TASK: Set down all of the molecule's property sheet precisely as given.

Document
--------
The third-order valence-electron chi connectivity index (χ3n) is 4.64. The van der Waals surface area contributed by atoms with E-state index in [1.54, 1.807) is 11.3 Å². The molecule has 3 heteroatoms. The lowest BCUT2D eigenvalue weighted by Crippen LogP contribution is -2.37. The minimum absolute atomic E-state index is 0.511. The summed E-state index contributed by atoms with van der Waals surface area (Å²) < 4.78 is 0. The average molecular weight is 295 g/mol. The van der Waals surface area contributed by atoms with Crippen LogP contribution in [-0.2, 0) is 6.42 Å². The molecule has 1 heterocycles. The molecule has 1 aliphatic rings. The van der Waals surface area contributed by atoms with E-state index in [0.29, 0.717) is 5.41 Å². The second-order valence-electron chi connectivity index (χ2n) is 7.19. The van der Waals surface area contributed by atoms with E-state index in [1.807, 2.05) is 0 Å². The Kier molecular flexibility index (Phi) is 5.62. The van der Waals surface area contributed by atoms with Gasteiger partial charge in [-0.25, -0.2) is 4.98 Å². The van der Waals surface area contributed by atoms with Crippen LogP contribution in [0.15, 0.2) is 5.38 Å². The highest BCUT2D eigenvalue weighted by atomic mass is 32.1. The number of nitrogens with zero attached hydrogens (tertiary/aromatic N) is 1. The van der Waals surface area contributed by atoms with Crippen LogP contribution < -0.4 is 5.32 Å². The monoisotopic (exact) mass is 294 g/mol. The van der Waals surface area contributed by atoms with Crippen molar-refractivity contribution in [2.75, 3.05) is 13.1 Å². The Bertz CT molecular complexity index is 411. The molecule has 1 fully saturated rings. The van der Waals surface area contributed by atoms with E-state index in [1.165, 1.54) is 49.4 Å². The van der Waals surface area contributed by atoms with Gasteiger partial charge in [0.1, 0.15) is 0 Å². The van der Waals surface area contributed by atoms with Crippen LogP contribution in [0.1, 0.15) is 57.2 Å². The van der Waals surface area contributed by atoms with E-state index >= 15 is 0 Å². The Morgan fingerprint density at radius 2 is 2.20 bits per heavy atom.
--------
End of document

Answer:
The third-order valence-electron chi connectivity index (χ3n) is 4.64. The van der Waals surface area contributed by atoms with E-state index in [1.54, 1.807) is 11.3 Å². The molecule has 3 heteroatoms. The lowest BCUT2D eigenvalue weighted by Crippen LogP contribution is -2.37. The minimum absolute atomic E-state index is 0.511. The summed E-state index contributed by atoms with van der Waals surface area (Å²) < 4.78 is 0. The average molecular weight is 295 g/mol. The van der Waals surface area contributed by atoms with Crippen LogP contribution in [-0.2, 0) is 6.42 Å². The molecule has 1 heterocycles. The molecule has 1 aliphatic rings. The van der Waals surface area contributed by atoms with E-state index in [0.29, 0.717) is 5.41 Å². The second-order valence-electron chi connectivity index (χ2n) is 7.19. The van der Waals surface area contributed by atoms with E-state index in [1.807, 2.05) is 0 Å². The Kier molecular flexibility index (Phi) is 5.62. The van der Waals surface area contributed by atoms with Gasteiger partial charge in [-0.25, -0.2) is 4.98 Å². The van der Waals surface area contributed by atoms with Crippen LogP contribution in [0.15, 0.2) is 5.38 Å². The highest BCUT2D eigenvalue weighted by atomic mass is 32.1. The number of nitrogens with zero attached hydrogens (tertiary/aromatic N) is 1. The van der Waals surface area contributed by atoms with Crippen LogP contribution < -0.4 is 5.32 Å². The monoisotopic (exact) mass is 294 g/mol. The van der Waals surface area contributed by atoms with Crippen molar-refractivity contribution in [2.75, 3.05) is 13.1 Å². The Bertz CT molecular complexity index is 411. The molecule has 1 fully saturated rings. The van der Waals surface area contributed by atoms with E-state index in [1.165, 1.54) is 49.4 Å². The van der Waals surface area contributed by atoms with Gasteiger partial charge in [0.1, 0.15) is 0 Å². The van der Waals surface area contributed by atoms with Crippen LogP contribution in [0.1, 0.15) is 57.2 Å². The van der Waals surface area contributed by atoms with E-state index >= 15 is 0 Å². The Morgan fingerprint density at radius 2 is 2.20 bits per heavy atom.